Bugzilla supports adding custom fields to your bug database, to capture and search data that is unique to your organization! Many different types of custom fields are supported, and you can even display them based on the value of another field, to only use them when they are relevant.
Bugzilla comes with a default list of bug statuses and resolutions, as well as a default workflow. But they can all be edited to better match your needs. This means bug statuses and resolutions can be created or deleted very easily, and the workflow is fully customizable.
Full Unicode Support
All of Bugzilla fully supports Unicode, including multi-byte languages such as Japanese and Chinese. You can enter data into Bugzilla in Unicode, and you can search and sort all data correctly in Unicode.
Bugzilla administrators can configure which languages are supported by their installations and automatically serve correct, localized content to users based on the HTTP ‘Accept-Language’ header sent from users’ browsers.
There are currently localized templates available for:
- Portuguese (Brazil)
- Spanish (Spain or Mexico)
These localized template packs are third-party contributions, may only be available for specific versions, and may not be supported in the future. (See the Localizations Section of the Download page.)
It is also possible to translate Bugzilla yourself, by just copying and translating the existing templates. See the Localizer’s Guide for more information!
mod_perl Support for Excellent Performance
Bugzilla can be run under Apache’s mod_perl, which greatly speeds up individual page loads. Bugzilla pages often load in under a second when running under mod_perl.
Bugzilla also runs in a non-mod_perl environment, so you can run it under Apache’s normal mod_cgi, IIS, or the web server of your choice!
Webservices (XML-RPC and JSON-RPC) Interfaces
Bugzilla can be accessed and modified by an XML-RPC or a JSON-RPC Webservices interface. This makes it possible to write external tools that interact with Bugzilla easily. The Bugzilla Project works to keep the Webservice interface of Bugzilla stable across releases, so an application written against one version of Bugzilla’s XML-RPC or JSON-RPC interface should continue to work against future Bugzilla versions.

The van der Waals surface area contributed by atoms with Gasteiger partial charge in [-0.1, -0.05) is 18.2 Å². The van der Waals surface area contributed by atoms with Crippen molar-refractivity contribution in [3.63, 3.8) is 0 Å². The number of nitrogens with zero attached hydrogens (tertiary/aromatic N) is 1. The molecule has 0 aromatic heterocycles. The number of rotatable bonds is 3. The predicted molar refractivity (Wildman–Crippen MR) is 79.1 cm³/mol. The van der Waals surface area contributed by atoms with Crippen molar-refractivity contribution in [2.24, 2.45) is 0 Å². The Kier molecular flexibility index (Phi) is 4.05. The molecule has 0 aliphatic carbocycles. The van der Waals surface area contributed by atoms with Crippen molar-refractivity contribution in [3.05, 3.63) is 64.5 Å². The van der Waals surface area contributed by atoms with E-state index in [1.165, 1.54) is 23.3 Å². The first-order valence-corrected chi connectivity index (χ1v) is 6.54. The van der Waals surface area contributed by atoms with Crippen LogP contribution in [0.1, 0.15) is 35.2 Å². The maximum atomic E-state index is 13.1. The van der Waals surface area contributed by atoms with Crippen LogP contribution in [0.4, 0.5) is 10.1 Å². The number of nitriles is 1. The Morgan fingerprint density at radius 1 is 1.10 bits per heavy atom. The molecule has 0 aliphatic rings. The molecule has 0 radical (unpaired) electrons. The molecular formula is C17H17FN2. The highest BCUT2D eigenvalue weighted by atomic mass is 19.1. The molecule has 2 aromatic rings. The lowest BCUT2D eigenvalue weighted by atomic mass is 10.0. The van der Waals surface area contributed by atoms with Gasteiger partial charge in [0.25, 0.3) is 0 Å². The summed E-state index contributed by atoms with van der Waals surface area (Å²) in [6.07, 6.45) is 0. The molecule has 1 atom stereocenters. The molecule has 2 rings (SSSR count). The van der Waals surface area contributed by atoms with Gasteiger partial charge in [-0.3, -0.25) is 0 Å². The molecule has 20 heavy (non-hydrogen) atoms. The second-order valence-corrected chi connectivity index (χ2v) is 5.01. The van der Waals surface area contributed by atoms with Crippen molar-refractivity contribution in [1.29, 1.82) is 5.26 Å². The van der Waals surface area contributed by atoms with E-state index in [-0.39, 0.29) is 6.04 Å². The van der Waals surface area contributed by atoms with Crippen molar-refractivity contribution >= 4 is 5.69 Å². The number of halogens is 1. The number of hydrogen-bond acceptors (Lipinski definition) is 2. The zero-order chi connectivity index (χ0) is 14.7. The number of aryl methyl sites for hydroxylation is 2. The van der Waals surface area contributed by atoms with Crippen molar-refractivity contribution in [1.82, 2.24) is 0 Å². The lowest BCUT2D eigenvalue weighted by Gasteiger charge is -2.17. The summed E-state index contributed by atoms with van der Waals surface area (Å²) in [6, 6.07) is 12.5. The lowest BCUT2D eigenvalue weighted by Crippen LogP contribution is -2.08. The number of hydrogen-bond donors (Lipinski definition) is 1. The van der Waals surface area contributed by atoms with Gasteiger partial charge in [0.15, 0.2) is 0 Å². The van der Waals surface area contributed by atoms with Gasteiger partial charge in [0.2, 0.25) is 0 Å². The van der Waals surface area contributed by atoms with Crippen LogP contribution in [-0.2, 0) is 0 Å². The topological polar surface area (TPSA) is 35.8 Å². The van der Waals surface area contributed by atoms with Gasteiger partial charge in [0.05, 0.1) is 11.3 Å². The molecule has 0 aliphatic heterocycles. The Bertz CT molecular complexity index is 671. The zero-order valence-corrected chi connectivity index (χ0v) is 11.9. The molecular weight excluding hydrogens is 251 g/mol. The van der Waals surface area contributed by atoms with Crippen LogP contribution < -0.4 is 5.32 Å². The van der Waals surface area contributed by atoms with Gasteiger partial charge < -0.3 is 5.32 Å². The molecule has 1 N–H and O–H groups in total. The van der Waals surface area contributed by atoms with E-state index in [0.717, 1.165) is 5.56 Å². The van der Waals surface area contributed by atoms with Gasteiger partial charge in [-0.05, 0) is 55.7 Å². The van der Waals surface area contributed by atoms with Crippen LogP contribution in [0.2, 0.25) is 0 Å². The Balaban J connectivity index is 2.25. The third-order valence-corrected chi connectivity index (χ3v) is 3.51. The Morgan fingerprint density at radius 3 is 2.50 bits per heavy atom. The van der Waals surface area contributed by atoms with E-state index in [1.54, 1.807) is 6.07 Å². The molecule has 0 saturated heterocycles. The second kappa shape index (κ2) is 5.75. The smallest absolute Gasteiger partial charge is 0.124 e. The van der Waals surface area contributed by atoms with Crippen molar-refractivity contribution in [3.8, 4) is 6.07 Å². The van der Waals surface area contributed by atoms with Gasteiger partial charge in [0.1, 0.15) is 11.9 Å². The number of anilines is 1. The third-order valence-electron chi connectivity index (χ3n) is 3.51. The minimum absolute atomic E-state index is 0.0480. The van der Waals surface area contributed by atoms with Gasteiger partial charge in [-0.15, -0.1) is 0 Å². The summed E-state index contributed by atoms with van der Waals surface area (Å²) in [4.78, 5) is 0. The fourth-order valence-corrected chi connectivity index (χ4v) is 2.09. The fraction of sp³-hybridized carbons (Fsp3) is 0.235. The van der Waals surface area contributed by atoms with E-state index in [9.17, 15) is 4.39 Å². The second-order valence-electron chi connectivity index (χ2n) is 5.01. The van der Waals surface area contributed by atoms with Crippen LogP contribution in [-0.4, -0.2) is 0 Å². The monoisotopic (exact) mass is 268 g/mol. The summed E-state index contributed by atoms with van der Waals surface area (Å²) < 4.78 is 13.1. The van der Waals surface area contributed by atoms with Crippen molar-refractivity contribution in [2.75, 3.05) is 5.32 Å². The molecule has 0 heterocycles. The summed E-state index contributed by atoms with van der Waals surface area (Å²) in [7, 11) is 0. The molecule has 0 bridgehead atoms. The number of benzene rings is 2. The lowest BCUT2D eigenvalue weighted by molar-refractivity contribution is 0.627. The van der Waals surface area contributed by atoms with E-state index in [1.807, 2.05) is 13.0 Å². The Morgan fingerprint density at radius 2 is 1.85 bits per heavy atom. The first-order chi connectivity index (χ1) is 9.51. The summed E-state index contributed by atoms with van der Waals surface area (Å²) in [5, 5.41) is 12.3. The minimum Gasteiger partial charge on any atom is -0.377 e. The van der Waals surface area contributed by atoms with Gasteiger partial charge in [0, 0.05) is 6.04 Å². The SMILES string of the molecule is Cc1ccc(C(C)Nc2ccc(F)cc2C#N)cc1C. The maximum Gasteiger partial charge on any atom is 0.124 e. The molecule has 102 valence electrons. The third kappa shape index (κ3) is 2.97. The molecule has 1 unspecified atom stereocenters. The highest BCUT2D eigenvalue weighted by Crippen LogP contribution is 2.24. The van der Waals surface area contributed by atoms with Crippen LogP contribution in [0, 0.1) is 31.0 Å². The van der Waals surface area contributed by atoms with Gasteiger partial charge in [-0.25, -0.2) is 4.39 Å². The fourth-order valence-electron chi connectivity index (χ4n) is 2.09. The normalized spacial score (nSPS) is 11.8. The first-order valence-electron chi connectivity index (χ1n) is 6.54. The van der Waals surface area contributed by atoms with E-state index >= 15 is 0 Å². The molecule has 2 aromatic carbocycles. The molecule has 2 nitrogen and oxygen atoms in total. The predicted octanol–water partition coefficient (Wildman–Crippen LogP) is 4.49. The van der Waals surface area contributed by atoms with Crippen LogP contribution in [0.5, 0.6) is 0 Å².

Control Bug Visibility/Editing with Groups
Bugzilla allows you to define which groups of users can edit or see which bugs. These controls are very advanced, and were designed to support small-group needs to full enterprise group systems.
Bugzilla administrators can impersonate any user in the system (except other administrators). This helps for troubleshooting, and also is useful at other times.
Multiple Authentication Methods
Bugzilla supports authenticating against its built-in user database or against an LDAP server.
It also supports fall-through authentication, so that it can use any authentication method supported by Apache (or your web server).
You can also “stack” these authentication methods, so that, for example, it falls back to the Bugzilla database if the user isn’t found in LDAP.
Support for Multiple Database Engines
Bugzilla can run on MySQL, PostgreSQL and Oracle. MS-SQL is on the road and should be supported in the near future. It’s also possible to write a driver for the database of your choice.
Bugzilla’s Sanity Check scans your database for inconsistencies. It reports errors and either offers to fix them automatically or gives you links to help you fix the problem.
Now let us see what fields are present in the Advanced View. Click on Show Advanced Field Link in the screen.
<img class=”alignnone wp-image-16486 size-full lazyloaded” src=”https://cdn.softwaretestinghelp.com/wp-content/qa/uploads/2007/05/Advanced-view-1.jpg” alt=”Advanced view Fields” width=”648″ height=”439″ data-lazy-srcset=”https://cdn.softwaretestinghelp.com/wp-content/qa/uploads/2007/05/Advanced-view-1.jpg 648w, https://cdn.softwaretestinghelp.com/wp-content/qa/uploads/2007/05/Advanced-view-1-300×203.jpg 300w” data-lazy-sizes=”(max-width: 648px) 100vw, 648px” data-lazy-src=”